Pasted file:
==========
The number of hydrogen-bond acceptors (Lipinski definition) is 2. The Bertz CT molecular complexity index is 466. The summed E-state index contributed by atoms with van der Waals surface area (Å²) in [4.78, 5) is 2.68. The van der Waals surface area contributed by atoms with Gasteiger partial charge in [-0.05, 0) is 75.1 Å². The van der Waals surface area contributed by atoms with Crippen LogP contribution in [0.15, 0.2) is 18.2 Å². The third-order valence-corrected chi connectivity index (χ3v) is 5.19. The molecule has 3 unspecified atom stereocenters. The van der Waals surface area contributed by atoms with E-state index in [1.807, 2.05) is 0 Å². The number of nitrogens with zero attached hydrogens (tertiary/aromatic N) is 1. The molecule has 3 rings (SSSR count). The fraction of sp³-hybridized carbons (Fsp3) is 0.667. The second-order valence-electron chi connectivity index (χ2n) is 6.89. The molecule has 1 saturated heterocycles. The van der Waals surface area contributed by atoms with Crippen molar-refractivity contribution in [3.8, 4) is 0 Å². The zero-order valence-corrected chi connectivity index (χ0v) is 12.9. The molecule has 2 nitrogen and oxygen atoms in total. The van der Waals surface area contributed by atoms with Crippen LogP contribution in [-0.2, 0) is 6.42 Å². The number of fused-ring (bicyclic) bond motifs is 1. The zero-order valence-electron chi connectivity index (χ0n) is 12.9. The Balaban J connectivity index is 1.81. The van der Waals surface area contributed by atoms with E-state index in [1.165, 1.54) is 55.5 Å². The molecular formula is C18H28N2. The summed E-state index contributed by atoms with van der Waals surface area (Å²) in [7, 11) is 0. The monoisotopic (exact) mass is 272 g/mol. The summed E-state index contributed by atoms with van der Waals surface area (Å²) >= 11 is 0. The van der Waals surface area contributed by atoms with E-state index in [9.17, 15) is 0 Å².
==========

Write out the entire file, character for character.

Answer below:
The number of hydrogen-bond acceptors (Lipinski definition) is 2. The Bertz CT molecular complexity index is 466. The summed E-state index contributed by atoms with van der Waals surface area (Å²) in [4.78, 5) is 2.68. The van der Waals surface area contributed by atoms with Gasteiger partial charge in [-0.05, 0) is 75.1 Å². The van der Waals surface area contributed by atoms with Crippen LogP contribution in [0.15, 0.2) is 18.2 Å². The third-order valence-corrected chi connectivity index (χ3v) is 5.19. The molecule has 3 unspecified atom stereocenters. The van der Waals surface area contributed by atoms with E-state index in [1.807, 2.05) is 0 Å². The number of nitrogens with zero attached hydrogens (tertiary/aromatic N) is 1. The molecule has 3 rings (SSSR count). The fraction of sp³-hybridized carbons (Fsp3) is 0.667. The second-order valence-electron chi connectivity index (χ2n) is 6.89. The molecule has 1 saturated heterocycles. The van der Waals surface area contributed by atoms with Crippen molar-refractivity contribution in [3.8, 4) is 0 Å². The zero-order valence-corrected chi connectivity index (χ0v) is 12.9. The molecule has 2 nitrogen and oxygen atoms in total. The van der Waals surface area contributed by atoms with Crippen LogP contribution in [-0.2, 0) is 6.42 Å². The number of fused-ring (bicyclic) bond motifs is 1. The zero-order valence-electron chi connectivity index (χ0n) is 12.9. The Balaban J connectivity index is 1.81. The van der Waals surface area contributed by atoms with E-state index in [1.165, 1.54) is 55.5 Å². The molecular formula is C18H28N2. The summed E-state index contributed by atoms with van der Waals surface area (Å²) in [7, 11) is 0. The monoisotopic (exact) mass is 272 g/mol. The summed E-state index contributed by atoms with van der Waals surface area (Å²) >= 11 is 0. The van der Waals surface area contributed by atoms with E-state index in [9.17, 15) is 0 Å².